The Edge House

Rodwin Architecture imagines a contemporary residence on the cutting edge of sustainable design

“Architecture is typically defined and inspired by its constraints,” says Scott Rodwin, principal of Rodwin Architecture in Boulder, Colorado. “It’s an architect’s job to find the most graceful, intelligent and efficient way to respond to those constraints.”

So it was most unusual when a new client app-roached Rodwin not with a list of do’s and don’ts, but with one simple directive: “design a home that’s as green as you can make it, and do the very best job possible.”

So began the process of designing a LEED Platinum-certified, near-net-zero-energy home in Boulder that uses about the same amount of energy as it produces over the course of a year. The home includes a 10-kilowatt photovoltaic system, a solar-thermal system and ground-source heat pump, as well as passive-solar design, a super-insulated thermal envelope, high-performance fiberglass windows, and a palette of building materials low in VOCs and completely free of formaldehyde.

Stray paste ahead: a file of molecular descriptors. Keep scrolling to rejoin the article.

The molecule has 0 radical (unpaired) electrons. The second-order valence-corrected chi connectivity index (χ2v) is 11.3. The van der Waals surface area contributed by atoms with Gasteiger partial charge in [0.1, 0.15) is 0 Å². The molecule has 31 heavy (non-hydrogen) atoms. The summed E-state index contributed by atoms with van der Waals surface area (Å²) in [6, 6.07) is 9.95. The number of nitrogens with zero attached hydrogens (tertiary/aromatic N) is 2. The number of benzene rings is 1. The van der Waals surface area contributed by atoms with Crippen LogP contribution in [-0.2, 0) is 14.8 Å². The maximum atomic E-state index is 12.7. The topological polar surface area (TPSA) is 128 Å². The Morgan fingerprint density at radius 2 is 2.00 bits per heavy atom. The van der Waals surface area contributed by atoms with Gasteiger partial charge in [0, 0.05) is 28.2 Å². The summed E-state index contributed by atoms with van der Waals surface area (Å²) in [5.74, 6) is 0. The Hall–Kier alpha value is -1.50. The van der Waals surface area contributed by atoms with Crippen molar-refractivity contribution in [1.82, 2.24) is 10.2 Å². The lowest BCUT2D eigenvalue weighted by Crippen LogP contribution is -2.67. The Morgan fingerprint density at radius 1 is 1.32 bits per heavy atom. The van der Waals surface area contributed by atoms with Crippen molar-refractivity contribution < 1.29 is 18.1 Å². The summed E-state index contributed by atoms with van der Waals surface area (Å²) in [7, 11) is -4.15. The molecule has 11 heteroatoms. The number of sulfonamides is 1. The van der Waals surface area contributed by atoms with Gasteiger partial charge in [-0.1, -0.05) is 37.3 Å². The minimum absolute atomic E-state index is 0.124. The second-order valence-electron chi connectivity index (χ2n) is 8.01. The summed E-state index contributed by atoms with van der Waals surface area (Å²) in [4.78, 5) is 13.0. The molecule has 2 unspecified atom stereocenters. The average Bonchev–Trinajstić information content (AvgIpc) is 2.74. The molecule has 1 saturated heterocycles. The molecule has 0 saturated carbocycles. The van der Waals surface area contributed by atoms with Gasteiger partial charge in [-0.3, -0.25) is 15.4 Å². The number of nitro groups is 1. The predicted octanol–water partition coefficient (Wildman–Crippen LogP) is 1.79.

But it’s the features you won’t yet find on a LEED-certification checklist that make this project so notable: pioneering methods and materials that will change the way tomorrow’s sustainable homes are built, from the city of Boulder’s first legal gray-water system, to an experimental three-part insulation technique that achieved super-insulated walls with an R value of 38—exterior walls typically have an R value of about 19—an R-20 slab and an R-65 roof, with no thermal breaks.

Before Rodwin and his team could implement this cutting-edge design, the site’s existing 43-year-old, 7,000-square-foot home had to be addressed. “The house was a disaster,” Rodwin recalls. “It had six floors and was filled with asbestos and shag carpeting from top to bottom. There weren’t any windows on the south side, and almost none on the western side, which is where the view is. And it was built over the property line on two sides, right down to the foundation. We quickly determined that it was unsalvageable.”